Post 57…3 Ways older people can stay away from hospital this winter

Post 57…3 Ways older people can stay away from hospital this winter
Photo by Brigitta Schneiter / Unsplash

It’s beginning to look a lot like Christmas; well, certainly in the shops it is as the mince pies have been on the shelves since September! It is, however, not looking quite so festive in the hospital wards...

Amidst the newly sprung decorations and Xmas songs on the radio, the age-old problem of bed blocking is starting to rear its ugly head again, and its just as bad as ever.

So, lets consider a few ways older people can keep away from the hospital wards this winter.

Staying mobile

Remaining mobile is an important aspect of keeping yourself fit and well. It is easier to see friends, partake in hobbies, and remain independent. But there are further, possibly more important reasons, for an older person to remain mobile.

If you are mobile the is less chance of developing pressure areas on your body. These can not only be very uncomfortable, but they can sometimes lead to a hospital admission if the area becomes infected. Pressure areas are often formed due to a lack of movement or mobility, so remaining active will certainly reduce the risk of developing one.

By remaining mobile you will also retain more of the strength in your legs, which is vital for older people as muscle mass can rapidly decline if an older person is not mobilising. Decreasing mobility can sometimes lead to a person going to hospital, especially after a fall, and can even be a tipping point to a person being assessed as needing nursing rather than residential care.

Reducing the risk of falls

Falls are a risk that can never be fully eliminated, not even in a care home. But there are ways that people can reduce the risk of falling and therefore the risk of being admitted to hospital. A few of those are listed here:

·        Have regular podiatry – having your feet or nails causing discomfort can sometimes lead to a fall, because you may walk differently from normal to ease of the pain.

·        Wear adequate footwear – make sure your shoes have good grip and you are wearing the right footwear for the occasion.

·        Remove trip hazards – that old bit of rug you keep nearly tripping over…move it out the way!

·        Make sure walking frames, or other walking aids, are the right size and have adequate grip on the bungs to support you.

Autumn and winter bring darker days, along with wetter, windier, and more slippery conditions due to fallen leaves or perhaps snow / ice, and as a result the risk of falls increases. There are often more falls in the winter and these quite often lead to a hospital admission, so anything to reduce the risk of a fall should be seen as a positive thing.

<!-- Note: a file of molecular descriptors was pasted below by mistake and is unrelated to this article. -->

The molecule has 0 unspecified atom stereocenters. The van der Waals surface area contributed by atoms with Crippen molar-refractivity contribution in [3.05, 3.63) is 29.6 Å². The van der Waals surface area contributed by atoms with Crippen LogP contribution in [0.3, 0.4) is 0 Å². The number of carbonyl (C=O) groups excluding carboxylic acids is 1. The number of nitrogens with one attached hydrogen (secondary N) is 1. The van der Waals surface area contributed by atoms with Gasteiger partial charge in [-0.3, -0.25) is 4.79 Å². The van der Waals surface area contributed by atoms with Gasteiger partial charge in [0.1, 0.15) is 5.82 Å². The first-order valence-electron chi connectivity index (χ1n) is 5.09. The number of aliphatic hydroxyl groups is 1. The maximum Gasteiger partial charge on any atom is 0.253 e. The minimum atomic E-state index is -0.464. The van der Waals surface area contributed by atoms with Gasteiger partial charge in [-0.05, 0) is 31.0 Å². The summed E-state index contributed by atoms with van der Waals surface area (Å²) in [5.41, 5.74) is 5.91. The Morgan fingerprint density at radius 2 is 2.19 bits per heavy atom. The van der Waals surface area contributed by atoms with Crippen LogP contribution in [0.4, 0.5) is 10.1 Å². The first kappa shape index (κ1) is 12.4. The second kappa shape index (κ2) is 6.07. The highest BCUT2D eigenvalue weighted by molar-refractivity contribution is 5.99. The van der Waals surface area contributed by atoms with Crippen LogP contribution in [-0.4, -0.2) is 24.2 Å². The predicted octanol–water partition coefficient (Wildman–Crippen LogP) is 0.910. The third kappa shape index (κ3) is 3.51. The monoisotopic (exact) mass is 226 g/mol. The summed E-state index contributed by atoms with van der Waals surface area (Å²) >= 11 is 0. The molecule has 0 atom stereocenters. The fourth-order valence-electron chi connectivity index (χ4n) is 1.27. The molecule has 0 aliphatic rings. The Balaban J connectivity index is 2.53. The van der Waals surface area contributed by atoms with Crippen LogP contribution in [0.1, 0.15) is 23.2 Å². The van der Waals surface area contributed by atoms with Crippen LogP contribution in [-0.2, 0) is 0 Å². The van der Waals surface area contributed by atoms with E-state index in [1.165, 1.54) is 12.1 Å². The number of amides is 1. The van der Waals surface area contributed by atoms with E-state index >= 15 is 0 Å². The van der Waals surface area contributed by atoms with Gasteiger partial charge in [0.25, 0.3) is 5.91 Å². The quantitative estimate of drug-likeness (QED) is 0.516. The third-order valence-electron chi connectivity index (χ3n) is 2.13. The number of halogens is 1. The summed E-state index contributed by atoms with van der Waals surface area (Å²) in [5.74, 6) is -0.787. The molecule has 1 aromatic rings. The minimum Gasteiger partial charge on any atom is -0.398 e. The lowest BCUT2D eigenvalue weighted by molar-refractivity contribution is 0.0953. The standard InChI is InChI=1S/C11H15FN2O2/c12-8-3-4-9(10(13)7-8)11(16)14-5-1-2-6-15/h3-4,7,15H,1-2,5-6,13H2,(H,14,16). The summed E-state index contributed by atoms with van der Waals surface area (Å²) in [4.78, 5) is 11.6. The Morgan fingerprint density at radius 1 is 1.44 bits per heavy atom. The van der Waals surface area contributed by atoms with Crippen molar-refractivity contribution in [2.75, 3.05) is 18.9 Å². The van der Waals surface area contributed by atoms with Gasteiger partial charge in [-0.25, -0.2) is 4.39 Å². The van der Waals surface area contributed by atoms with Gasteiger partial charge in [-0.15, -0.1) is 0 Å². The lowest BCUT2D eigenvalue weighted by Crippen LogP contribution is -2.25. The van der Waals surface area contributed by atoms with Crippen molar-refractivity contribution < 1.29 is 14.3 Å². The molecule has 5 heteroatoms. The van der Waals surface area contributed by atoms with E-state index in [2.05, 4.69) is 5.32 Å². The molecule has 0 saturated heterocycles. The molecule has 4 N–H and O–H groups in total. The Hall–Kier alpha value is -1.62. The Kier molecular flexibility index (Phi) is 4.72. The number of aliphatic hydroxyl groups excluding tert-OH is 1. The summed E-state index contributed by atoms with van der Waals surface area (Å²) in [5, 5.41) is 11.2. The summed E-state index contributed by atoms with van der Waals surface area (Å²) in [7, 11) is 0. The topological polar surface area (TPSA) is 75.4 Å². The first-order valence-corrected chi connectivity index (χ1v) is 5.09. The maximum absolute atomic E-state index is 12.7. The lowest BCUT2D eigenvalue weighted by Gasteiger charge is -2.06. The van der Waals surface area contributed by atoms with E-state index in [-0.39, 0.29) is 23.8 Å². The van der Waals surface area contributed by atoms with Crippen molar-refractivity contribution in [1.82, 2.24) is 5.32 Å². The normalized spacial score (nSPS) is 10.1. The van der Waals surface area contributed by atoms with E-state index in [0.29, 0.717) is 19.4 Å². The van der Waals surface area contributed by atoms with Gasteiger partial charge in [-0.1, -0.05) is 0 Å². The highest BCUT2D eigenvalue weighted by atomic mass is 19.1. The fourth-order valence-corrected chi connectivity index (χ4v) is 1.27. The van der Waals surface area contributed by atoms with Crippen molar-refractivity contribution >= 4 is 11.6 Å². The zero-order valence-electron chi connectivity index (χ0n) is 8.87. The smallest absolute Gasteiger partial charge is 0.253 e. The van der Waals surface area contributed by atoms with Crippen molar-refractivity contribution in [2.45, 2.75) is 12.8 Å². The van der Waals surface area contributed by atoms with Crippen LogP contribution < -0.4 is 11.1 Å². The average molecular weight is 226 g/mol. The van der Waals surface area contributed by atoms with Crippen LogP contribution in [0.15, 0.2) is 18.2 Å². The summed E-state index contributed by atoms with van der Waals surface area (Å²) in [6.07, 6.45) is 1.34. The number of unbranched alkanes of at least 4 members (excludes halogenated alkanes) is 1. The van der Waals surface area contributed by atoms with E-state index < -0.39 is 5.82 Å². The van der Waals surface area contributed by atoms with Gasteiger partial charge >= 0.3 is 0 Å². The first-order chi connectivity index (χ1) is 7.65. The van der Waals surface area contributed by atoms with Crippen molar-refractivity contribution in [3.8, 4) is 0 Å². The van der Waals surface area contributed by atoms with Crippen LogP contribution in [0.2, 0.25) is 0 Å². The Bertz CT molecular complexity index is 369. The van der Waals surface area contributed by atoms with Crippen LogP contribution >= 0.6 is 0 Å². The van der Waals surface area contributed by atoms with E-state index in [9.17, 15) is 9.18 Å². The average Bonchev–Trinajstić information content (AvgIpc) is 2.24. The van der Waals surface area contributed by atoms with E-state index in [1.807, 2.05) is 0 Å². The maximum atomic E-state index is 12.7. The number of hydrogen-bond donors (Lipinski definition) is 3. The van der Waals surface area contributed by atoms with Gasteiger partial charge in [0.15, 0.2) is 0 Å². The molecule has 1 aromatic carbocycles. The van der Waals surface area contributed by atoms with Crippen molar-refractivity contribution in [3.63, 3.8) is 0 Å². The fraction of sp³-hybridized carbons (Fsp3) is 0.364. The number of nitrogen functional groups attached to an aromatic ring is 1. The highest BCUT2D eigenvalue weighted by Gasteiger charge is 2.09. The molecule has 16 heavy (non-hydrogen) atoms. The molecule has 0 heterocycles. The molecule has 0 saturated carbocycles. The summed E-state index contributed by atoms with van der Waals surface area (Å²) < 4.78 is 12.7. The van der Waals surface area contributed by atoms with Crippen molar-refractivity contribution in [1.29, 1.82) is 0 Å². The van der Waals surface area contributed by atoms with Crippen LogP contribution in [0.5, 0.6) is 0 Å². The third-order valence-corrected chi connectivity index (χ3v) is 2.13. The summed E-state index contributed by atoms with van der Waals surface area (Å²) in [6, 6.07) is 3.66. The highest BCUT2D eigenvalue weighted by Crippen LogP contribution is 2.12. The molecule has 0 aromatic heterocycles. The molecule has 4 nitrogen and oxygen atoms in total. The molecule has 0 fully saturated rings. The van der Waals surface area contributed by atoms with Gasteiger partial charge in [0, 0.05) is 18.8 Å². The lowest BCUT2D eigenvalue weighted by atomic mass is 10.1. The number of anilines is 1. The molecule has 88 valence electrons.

Stay well fed and watered

You would like to think this won’t be such an issue given the upcoming festive season, but as we age we naturally become less aware of our thirst, meaning older people can become dehydrated easily, sometimes without realising.

Being dehydrated can reduce energy levels, concentration, and may also lead to a Urinary Tract Infection (UTI). All these things can also lead to an increase risk of falls. Dehydration can also lead to low sodium levels, which can cause delirium in older people and guess what, can also lead to falls.

Any issues linked to dehydration therefore come with a higher probability of a subsequent hospital stay, so it is important that older people consumer between 1.5-2 litres of water a day to reduce the risk of dehydration.

Why is this important?

Staying away from hospitals in the winter is vital for older people. Last year, a top A&E doctor even said in the press that he was ‘desperate to keep his parents out of hospital(taken from Daily Mail artical published on 13/11/22, written by Kate Pickles) as they were running at unsafe occupancy levels for prolonged periods of time.

When the hospitals are encumbered, getting in and out of them can be very difficult. Many people will be familiar with the long waits in the ambulances, sometimes then a trolley in A&E, then into a corridor, before making it onto a ward. This chaotic admission process is not only challenging for staff, but for elderly patients too.

Remaining in hospital for a prolonged amount of time can lead to reduced chance of mobilising, quickly leading to muscle wastage and mobility issues. Hospital Acquired Infections, low mood and boredom can also set in, so there is a chance of physical and cognitive changes.

On top of that, getting out of hospital can sometimes also be a challenge! If an older person needs to convalesce, or perhaps requires long term care, a care home placement can be re-searched but they are very often full up during the winter. This sometimes means people must wait for an extended period for a care home placement, even though they are medically fit to leave the hospital.

This bed blocking not only costs the NHS millions per year, but it further increases the risk of the person not being able to regain their full strength due to the prolonged stay.


The hospitals, and the NHS, are full of wonderful, hard-working, and very caring people. But the system is failed at a higher level, and as a result older people must try and stay away from them (if they can) during the winter months.

By remaining active, hydrated and by checking out for any hazards that might cause a trip or fall, older people can potentially stay away from the busy world of hospitals and enjoy the comfort of their own home, which is good for them, and for the NHS.

For anyone who is in the position of needing additional support, you can send me an email to book a consultation, or look through some of the other useful content on both The Care Whisperer, and The Dementia Whisperer websites.